Very well said. The whole business of racing aganist the clock, meeting deadlines, pressure in the workplace to get things done at a faster pace, even rushing through tasks at home: all of this contributes to a less satisfying quality of life. Living in the moment – and slowly savouring the moment – is what makes life worth living. “The Slow Movement” is a cultural association attempting to promote this: http://en.wikipedia.org/wiki/Slow_movement

    Thank you for this wise and insightful post.

    • james herbertson permalink*
      May 8, 2010 11:51

      bring on slow
      thanks for the comment

  13. Michael Horn permalink
    May 8, 2010 03:50

    That’s what I dislike about modern life and technology such as the internet. Because we’ve reached a point in society where we can produce, create, learn, and travel at extremely quick rates with little to no hassle, it’s sort of become expected that we do. A Friday off of work or school in the 50′s meant getting an early lead on that weekend camping trip with your spouse and kids. Today it’s just a missed opportunity to contribute, create, and make more money and when taking that Friday off to reduce stress, it does just the opposite. It creates more because we know that we might be missing something important. So we try to feed that void of emptiness. It makes it hard to enjoy anything nowadays. You just sort of artificially float through life, buying this, doing that, working here, resting there. It’s something I hate to see, but what are you going to do, you know?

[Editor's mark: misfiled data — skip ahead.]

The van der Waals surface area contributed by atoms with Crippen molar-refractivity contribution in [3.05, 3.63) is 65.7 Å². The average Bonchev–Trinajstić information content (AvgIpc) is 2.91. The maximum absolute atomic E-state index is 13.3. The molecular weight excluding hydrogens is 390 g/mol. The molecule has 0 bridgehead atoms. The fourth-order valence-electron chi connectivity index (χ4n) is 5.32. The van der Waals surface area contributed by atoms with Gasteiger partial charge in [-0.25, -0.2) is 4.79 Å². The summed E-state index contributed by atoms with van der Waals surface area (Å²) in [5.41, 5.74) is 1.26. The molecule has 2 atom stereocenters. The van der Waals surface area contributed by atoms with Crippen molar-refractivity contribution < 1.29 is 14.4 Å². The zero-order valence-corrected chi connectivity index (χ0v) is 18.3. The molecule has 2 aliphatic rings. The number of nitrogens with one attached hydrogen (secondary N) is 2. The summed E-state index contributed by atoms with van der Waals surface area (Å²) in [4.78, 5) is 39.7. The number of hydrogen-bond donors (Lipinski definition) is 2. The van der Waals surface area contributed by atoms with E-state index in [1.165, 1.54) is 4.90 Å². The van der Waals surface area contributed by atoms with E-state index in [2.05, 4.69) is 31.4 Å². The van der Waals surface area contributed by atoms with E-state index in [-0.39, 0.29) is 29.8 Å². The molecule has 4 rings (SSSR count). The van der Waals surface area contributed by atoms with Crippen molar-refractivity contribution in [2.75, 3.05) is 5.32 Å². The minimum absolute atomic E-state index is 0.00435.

• james herbertson permalink*
      May 8, 2010 11:52

      Michael
      thanks for the thoughtful reply…
      I try to remember not to miss what i choose to pass on. A friday off sounds like a capital idea :)

  14. May 8, 2010 04:04

    Thank you

    God is the Master Craftsmen of relationships.

    Allen

  15. May 8, 2010 04:52

    I really enjoyed your blog, thanks for sharing ;)

  16. May 8, 2010 05:21

    I really enjoyed this blog post. I love how you were able to build a more genuine relationship by simply slowing! Cheers to you, James!

  17. May 8, 2010 06:54